It Seems I’m Always Yelling
Posted by Hal and Melanie Young in Boyhood, Christian Living, Family Life, Raising Boys

A reader with four boys 8 and under called for help:

I feel like when I talk, no one hears me. So then I yell. My friends call me “The Drill Sergeant Mom“. I am so frustrated.

Wow, do we ever sympathize!

RRM Why Am I Always Yelling

One time, we had a friend — a mother of several girls — tell us we shouldn’t have to raise our voices, ever. “Whisper!” she said. Our boys should learn to listen for the sound of their mother’s voice, and respond right away, she told us.

Right.

Never mind that our two-story house is full of upholstered furniture, carpets, and bookcases which absorb half of the sound of any voice from another room. (Melanie once put a police whistle in the master bath, so if she had an emergency she could call for help and actually be heard.) We found that boys create so much noise around themselves (even inside their heads) that speaking softly was simply inaudible to them — they honestly need a louder voice to break through the bubble!

Don’t give a group call – single out an individual. Don’t announce, “I need someone to bring me my car keys.” That almost guarantees that nobody will respond. Instead, pick someone. Say, “Eric!” and get his attention. When he makes eye contact, then give the instruction: “Please bring me my car keys.” That does two things – it makes one person responsible for the task you just assigned, and it makes it easy to remember who you gave the job to. (Too often, I realize something I asked didn’t get done, but I don’t remember who I assigned it to. Maybe it helps to be a little more deliberate.)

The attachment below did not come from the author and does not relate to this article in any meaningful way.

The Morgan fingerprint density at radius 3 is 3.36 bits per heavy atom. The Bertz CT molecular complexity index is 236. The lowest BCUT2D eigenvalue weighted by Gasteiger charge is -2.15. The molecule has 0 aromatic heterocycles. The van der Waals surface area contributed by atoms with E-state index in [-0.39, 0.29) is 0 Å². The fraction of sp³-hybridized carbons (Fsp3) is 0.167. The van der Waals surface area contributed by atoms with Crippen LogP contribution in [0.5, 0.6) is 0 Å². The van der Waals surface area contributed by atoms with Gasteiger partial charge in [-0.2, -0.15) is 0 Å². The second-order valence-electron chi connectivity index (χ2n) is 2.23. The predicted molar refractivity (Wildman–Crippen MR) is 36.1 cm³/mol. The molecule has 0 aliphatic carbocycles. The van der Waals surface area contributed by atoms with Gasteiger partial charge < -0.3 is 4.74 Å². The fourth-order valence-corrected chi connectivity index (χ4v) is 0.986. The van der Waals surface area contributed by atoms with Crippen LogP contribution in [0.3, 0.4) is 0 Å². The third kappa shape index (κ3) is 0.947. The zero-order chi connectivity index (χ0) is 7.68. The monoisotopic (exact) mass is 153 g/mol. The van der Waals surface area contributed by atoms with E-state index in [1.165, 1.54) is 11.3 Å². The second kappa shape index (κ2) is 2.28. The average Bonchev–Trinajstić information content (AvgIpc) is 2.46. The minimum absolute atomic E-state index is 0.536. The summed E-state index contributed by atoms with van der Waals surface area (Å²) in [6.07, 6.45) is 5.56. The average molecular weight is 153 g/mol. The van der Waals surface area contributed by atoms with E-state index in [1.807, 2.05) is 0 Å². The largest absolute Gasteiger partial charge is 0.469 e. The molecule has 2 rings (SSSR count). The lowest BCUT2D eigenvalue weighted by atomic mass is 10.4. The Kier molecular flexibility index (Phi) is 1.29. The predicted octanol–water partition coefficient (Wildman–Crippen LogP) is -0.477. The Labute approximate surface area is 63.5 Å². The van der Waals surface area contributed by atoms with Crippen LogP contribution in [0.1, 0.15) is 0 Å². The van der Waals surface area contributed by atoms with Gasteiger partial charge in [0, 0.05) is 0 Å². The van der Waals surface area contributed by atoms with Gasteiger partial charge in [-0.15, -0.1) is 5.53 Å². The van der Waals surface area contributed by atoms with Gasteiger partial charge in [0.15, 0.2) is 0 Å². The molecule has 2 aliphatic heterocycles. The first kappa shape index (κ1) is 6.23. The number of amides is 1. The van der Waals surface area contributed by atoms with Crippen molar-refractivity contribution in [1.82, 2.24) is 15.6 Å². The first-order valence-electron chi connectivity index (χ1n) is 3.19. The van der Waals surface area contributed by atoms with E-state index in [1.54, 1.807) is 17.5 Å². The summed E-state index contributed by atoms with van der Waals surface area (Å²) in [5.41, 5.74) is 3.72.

Also, remember there’s a difference between “raising your voice” and “yelling.” I think raising the volume of your voice is normal and not usually something to worry much over. Four young boys make a crowd! But “yelling” may be on the edge of losing your temper … never a good thing for a parent. Remember this verse, “…the wrath of man does not produce the righteousness of God.” If you find yourself loud, ask yourself which one you’re doing at the moment.

Don’t be put off by comments from parents in different circumstances. A wise man once wrote, “Once I had no children but six theories about raising them. I now have six children and no theories.” (<- Tweet this) We had a friend with several daughters who was blessed with a boy at the end; after a couple of years, she went to all her friends with sons and apologized. “I thought you must be poor parents, with all that noise and energy and dirt going on,” she said. “Now I know.”  Often times we really don’t know the challenges our friends are facing, and we should give them the same grace we want for ourselves. Smile, thank them for their concern, and follow what the Scripture and experience tell you!

Related Resource: Many parents struggle with getting through to their boys – and dealing with anger on both sides in that hard to parent nine to twelve or thirteen age. Come join us for Boot Camp 9-12: Getting Geared Up for the Teen Years, a LIVE webinar series that HUNDREDS of parents have found to help them! Click to find out more.
Hal and Melanie SugarLoaf Web (c)2009Yours in the battle,
Hal & Melanie